Monday, March 15, 2010

Cookish: What's for dinner?

The grocery store had a sale on pasta this week. So, I bought myself some wagon wheel pasta. Yes, wagon wheels. I wanted to feel like I was 5.

But then I decided to grow up. So, I stopped eating them covered in nothing but grated cheese and made myself some tomato sauce.

It was a little healthier, but still fun, thanks to the wagon wheels.

2-3 small shallots
2-3 cloves of garlic
4-5 mushrooms (more or less based on your preference)
olive oil
red pepper flakes
one large can crushed tomatoes
one large can diced tomatoes
chicken stock
Heavy cream

Mince the shallots and saute in olive oil. Chop the mushrooms and add to the pot. Saute for a few minutes; add grated/minced garlic. Add black pepper, salt, oregano, basil, and red pepper flakes. Add the crushed tomatoes. Drain the diced tomatoes slightly and add to the pan. Use a small amount of chicken stock (or water) to swish out the crushed tomato can and add to the sauce, so you get every last drop! Simmer for 15-20 minutes (or longer, if you have more time). Taste for seasoning. Remove from the heat and add some cream (start with 1/4 cup and add more to taste). Creamy and delicious! Serve over wagon wheels (or pasta of your choice) with some Parmesan on top. (You could also add some mozzarella or ricotta, if you want extra creamy yumminess. Or use cream cheese in place of heavy cream. Ooh!)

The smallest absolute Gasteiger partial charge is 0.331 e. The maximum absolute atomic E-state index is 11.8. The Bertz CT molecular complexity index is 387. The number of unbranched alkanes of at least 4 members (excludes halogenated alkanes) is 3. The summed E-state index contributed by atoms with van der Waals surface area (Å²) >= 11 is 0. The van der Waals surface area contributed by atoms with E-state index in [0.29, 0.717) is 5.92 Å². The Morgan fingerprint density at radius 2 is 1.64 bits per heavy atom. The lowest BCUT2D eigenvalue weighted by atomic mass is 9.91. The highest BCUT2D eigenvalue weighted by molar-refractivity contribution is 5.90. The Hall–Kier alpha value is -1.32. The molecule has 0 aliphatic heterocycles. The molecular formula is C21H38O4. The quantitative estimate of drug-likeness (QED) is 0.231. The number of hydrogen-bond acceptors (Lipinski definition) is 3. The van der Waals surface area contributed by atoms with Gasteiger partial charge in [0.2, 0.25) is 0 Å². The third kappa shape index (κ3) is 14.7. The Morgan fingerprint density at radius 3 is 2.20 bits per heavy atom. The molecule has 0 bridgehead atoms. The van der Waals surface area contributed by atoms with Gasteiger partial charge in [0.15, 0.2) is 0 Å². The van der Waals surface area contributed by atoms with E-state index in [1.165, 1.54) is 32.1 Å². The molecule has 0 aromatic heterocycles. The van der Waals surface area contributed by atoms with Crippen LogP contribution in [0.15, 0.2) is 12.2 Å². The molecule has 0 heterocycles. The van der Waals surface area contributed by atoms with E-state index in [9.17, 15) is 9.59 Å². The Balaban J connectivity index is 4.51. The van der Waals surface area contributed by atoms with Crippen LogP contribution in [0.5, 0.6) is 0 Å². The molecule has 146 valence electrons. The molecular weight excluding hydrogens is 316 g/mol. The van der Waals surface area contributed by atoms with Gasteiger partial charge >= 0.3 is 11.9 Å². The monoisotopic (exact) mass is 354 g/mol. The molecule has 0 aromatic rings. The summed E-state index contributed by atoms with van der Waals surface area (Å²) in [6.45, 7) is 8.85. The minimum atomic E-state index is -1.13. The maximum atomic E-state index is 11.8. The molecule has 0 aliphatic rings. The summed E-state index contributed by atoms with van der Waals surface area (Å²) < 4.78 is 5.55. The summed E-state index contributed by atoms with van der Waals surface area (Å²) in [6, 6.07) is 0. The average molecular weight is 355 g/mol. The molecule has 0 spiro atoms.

Sunday, March 7, 2010

Bookish Review: In the Woods

In the Woods by Tana French is a mystery set in Ireland. Detectives are assigned to a murder case in which a child has been murdered and placed in an archaelogical dig site near a wood. Complicating matters is the fact that one of the detectives assigned to the case grew up in the neighborhood near the woods and when he was young, two of his friends disappeared in the woods and he was left, bloody and scratched, and with no memory of what happened. Could the cases be related?

The book is well-written, with Detective Rob Ryan looking back at the case and recounting what happened. He is not always a reliable narrator, but gives an interesting view of the case and how he tried to figure out what happened to the murdered girl and to remember what happened to his friends.

My complaint with the book is that I don't like loose ends and not all of the mysteries are solved. But I suppose that is more true to life, no?